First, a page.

Timber architecture competition showcases beauty and versatility of wood
The World Architecture Festival (WAF) has announced its shortlist for the 2021 Timber Prize. The competition showcases outstanding wooden construction from around the world and highlights the beauty and versatility of wood as a building material.
The eight buildings shortlisted for the prize will now be submitted to the WAF's jury, which consists of members of Feilden Clegg Bradley Studios, CS Studio Architects, HCMA Architecture + Design, and a representative from the Programme for the Endorsement of Forest Certification (PEFC). The jury will select the overall winner based on outstanding sustainability, innovation, quality and aesthetics, with the top building finally announced in December during the World Architecture Festival itself.
"Sustainable timber construction is making a big impression on architecture and design across the world, and we are delighted at the interest the prize has generated among practices entering the WAF Awards," says Paul Finch, Program Director of WAF. "Judging will be tough, given the wide range of geographies and building types that have made the shortlist. We look forward to celebrating the winner at the Festival in Lisbon."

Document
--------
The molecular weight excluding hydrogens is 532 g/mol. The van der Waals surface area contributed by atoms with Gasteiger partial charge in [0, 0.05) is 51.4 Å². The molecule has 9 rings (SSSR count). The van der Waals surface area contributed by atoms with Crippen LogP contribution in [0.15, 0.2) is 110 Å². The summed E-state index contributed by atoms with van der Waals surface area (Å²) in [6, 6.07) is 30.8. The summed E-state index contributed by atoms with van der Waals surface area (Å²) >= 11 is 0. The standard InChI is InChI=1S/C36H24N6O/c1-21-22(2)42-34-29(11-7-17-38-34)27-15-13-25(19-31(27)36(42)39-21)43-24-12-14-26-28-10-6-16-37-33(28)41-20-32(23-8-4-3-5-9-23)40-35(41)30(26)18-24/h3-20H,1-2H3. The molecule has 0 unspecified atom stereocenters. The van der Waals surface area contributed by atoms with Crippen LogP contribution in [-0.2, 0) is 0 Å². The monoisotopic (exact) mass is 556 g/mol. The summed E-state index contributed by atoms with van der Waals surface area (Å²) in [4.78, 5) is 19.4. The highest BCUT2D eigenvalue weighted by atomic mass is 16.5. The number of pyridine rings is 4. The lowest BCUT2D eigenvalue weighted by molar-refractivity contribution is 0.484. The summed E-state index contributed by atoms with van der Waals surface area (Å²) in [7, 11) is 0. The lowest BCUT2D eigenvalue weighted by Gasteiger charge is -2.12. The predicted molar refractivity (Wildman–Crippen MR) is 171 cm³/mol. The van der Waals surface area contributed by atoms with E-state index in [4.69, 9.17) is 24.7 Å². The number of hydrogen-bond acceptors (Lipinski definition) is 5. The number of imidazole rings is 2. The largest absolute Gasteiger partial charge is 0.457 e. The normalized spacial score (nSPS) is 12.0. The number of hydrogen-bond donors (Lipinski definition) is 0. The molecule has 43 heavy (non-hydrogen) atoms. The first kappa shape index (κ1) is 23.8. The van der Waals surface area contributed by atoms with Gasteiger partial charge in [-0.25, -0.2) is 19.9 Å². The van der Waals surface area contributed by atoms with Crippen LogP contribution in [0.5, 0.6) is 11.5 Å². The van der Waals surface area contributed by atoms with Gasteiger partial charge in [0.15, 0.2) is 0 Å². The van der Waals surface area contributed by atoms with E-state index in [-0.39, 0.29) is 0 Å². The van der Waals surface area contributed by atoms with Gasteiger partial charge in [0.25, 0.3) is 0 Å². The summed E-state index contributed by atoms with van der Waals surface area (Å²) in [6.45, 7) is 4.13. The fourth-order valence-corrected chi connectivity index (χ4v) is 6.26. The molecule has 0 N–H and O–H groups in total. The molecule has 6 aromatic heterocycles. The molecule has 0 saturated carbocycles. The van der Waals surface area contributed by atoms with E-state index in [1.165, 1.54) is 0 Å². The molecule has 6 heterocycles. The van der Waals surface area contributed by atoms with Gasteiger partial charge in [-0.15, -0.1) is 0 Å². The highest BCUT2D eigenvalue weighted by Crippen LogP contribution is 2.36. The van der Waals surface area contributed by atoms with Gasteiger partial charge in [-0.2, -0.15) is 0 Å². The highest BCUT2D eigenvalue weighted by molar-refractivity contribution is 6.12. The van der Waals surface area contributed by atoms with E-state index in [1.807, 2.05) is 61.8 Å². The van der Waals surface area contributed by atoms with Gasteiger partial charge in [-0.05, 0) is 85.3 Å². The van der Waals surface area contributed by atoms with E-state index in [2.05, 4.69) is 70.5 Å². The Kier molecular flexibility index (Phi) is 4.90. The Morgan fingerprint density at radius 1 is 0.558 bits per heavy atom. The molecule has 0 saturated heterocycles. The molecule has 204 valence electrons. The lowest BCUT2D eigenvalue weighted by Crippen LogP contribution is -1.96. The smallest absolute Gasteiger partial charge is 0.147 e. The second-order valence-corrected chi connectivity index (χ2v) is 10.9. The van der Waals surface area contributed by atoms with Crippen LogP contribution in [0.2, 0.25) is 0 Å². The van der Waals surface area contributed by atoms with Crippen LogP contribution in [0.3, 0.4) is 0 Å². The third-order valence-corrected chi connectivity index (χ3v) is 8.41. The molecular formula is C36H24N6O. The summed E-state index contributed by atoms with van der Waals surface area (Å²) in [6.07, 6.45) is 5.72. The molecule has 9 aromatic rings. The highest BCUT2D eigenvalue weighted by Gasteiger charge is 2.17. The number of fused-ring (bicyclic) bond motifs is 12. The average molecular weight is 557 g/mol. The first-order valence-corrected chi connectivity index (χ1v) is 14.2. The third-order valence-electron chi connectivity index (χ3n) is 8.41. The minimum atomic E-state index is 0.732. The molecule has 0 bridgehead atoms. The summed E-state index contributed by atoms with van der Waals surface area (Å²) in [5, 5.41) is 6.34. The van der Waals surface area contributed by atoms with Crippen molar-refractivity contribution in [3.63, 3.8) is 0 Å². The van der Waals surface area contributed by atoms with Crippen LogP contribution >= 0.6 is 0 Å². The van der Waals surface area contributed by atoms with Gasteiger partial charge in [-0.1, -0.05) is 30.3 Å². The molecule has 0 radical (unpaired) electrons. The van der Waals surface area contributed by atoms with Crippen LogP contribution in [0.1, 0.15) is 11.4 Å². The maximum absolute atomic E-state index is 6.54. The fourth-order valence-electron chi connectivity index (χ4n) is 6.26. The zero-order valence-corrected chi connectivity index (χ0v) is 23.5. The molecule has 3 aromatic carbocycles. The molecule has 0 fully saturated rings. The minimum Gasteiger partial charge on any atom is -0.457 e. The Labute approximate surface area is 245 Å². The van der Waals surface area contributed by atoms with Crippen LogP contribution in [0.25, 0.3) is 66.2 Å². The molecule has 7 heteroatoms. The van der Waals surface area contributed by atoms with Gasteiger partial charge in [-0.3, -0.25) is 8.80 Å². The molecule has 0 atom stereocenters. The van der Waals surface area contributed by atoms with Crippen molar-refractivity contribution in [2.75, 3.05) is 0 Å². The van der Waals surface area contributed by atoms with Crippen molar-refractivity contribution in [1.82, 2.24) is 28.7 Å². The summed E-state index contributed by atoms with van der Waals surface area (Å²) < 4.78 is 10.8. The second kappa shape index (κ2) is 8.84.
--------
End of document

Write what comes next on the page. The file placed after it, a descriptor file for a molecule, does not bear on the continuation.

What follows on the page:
There are images of each project on the shortlist in our gallery, but we've picked out a couple of buildings that impressed us – starting with the Ariake Gymnastics Centre by Nikken Sekkei and Shimizu Corporation.
This 12,000-capacity building was created for the recent 2020 Tokyo Olympic and Paralympic Games, and now that the games are over, it's being converted into a permanent exhibition center.
Timber was chosen as a primary building material in part to reference that the site was once used for timber storage. Wood is used in everything from the structure and facade, down to the spectator seats. Additionally, the eye-catching ceiling consists of a complex wooden frame structure designed to reduce overall weight.
Another highlight is 3XN's new waterfront Climatorium educational climate center in Lemvig, Denmark. The mostly wooden building hosts education programs and development projects related to climate change.
The center is defined by a distinctive wave-like design that shapes the entrance and draws on the area's cultural history and tradition as a fishing town. Its undulating landscaping has also been carefully designed to represent prevailing winds.
We'll be back in December to report on the winner of the WAF 2021 Timber Prize.